Quiz: Guess how much money out of the city’s $850 million 2016 budget was allocated for new sidewalks in Tampa (the city ranked #2 deadliest for pedestrians in the US)?
This direct quote from Walk Bike Tampa’s Facebook page sums up the challenge faced by local folks trying to get around safely. Fortunately, a group of energized citizens is stepping up to change the current reality.
Organized in August, this fledgling organization has ambitious goals. Their slogan “Connected Streets for a Livable City” states their vision, and the executive director, Hannah Strom, insists that the time is now.
“Tampa is a first-rate city but we have third world infrastructure for walking and biking. We have sidewalks 1-2 miles apart from each other. The message sent from our infrastructure is ‘You’re on your own.’”
Hannah, a mother of young children, moved from Denver to South Tampa in 2012. I met her at a transportation meeting when she was angry that she couldn’t safely cross Bayshore Boulevard with her kids.
“My frustration was that I couldn’t walk with a stroller to school or lunch or the park. Why is this city so dangerous for pedestrians? I want to help change this. I’ve lived in other cities that do this better. It’s our black eye.”
An attorney by training and a natural leader, Strom has put together a strong organization of professionals determined to improve Tampa now. Board members include President Jackie Toledo, a transportation engineer and mother of five, Lauren Campbell, Jeff Zampitella, Christine Acosta, Kevin O’Hare, Vanessa Neal, Vance Arnett, Elizabeth Corwin and Moises Hernandez.
“Our goal is that every address in Tampa should be connected to every other address safely by foot or bike. What’s been missing in Tampa is a true grassroots advocacy and education organization, so we started Walk Bike Tampa. We reject the idea that this will take 30 years. We need safe crosswalks and protected bike lanes. Three inches of paint on a 40-mile-an-hour road does not create a community bike lane... Most of ours fail that test.”
Speaking of safety, 12 American cities have adopted “Vision Zero,” an internationally lauded goal of no fatalities. Vision Zero challenges transportation designers to develop safe designs with real people in mind — drivers who are not careful and pedestrians who cross mid-block.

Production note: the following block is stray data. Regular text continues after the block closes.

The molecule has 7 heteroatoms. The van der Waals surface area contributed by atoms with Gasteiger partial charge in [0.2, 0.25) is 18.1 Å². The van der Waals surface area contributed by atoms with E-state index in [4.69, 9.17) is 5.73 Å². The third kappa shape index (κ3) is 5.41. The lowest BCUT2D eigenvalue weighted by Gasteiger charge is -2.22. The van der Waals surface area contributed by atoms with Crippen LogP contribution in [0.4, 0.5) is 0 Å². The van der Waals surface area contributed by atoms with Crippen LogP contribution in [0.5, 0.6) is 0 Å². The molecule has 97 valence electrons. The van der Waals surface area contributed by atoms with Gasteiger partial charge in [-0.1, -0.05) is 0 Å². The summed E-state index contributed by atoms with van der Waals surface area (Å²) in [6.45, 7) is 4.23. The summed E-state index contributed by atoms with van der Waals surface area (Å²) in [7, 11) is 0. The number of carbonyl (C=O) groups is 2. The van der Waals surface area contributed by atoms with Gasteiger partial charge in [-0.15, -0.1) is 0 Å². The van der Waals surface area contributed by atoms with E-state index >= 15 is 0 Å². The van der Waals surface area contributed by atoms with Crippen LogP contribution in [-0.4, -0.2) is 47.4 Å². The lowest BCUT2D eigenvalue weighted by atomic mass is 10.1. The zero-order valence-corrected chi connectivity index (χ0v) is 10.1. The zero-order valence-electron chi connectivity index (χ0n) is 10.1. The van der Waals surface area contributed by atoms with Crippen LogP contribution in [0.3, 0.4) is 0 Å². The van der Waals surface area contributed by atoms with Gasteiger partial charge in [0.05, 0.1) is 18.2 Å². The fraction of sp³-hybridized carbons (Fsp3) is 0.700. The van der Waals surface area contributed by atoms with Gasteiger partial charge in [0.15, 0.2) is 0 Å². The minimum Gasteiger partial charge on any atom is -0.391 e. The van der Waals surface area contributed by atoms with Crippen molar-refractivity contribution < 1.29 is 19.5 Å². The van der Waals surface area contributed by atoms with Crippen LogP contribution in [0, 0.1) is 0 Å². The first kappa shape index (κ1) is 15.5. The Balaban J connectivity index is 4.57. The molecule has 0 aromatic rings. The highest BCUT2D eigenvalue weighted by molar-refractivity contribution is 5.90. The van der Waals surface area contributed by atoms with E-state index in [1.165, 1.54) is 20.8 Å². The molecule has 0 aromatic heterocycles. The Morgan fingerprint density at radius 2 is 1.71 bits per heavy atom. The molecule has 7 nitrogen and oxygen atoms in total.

Walk Bike Tampa promoted this program to local government, and Lisa Montelione from Tampa City Council, Sandy Murman from the Hillsborough County Commission and Cindy Stuart from the School Board are all planning to take the issue before their respective boards for adoption in December.
Vision Zero’s goal is to tolerate NO loss of life. So far this year there have been 43 pedestrian and biking fatalities in Hillsborough County.
Our community is caught up in a cycle of blaming the pedestrian. We ask, “Were they in the crosswalk?” instead of addressing the key issues: How do we design roads that consider human fallibility? Lighting? Left turns? We could lower our speed limits!
Portland built its entire walk/bike infrastructure for the cost of one highway interchange. The U.S. Surgeon General has put out a call for people to start walking, and AARP and the World Health Organization joined in the chorus.
With our mild climate and appalling statistics as a dangerous state for cyclists, Florida seems a likely place to embrace walk/bike concepts, but we spend much less than 1 percent of our $9.3 billion transportation budget on non-motorized transportation. Surely we can smarten up and shift our priorities.
We have a few bright spots. The first leg of Tampa’s Green Spine, the section from East Cass to the Hillsborough River, is complete, offering a real concrete separation between motorists and bikes and walkers.
Chuck Harris, a businessperson and avid bicyclist, sums up his thoughts. ”Today, it is a challenge to safely bike from my home on Davis Islands to any destination in South Tampa. I must navigate a conglomeration of busy roads, sidewalks, narrow unprotected bike lanes and pedestrian areas. Investments in infrastructure and education of motorists are necessary to create a bike-friendly environment that will encourage more people to bike rather than drive.”
As Walk Bike Tampa advocates, “Tampa’s dangerous walk/bike infrastructure is simply unacceptable. Walk Bike Tampa is determined to work with neighborhoods and city leaders to safely connect our neighborhoods and move our city from ‘worst’ to ‘first.’”
Beginning Friday, November 20, you can join this grassroots group as a member by visiting their website and signing up.
“Vision Zero MUST be embraced by our leaders. Our mayor and city council need to adopt this philosophical shift and then invest differently,” exhorts board member Jeff Zampitella.
What are we waiting for?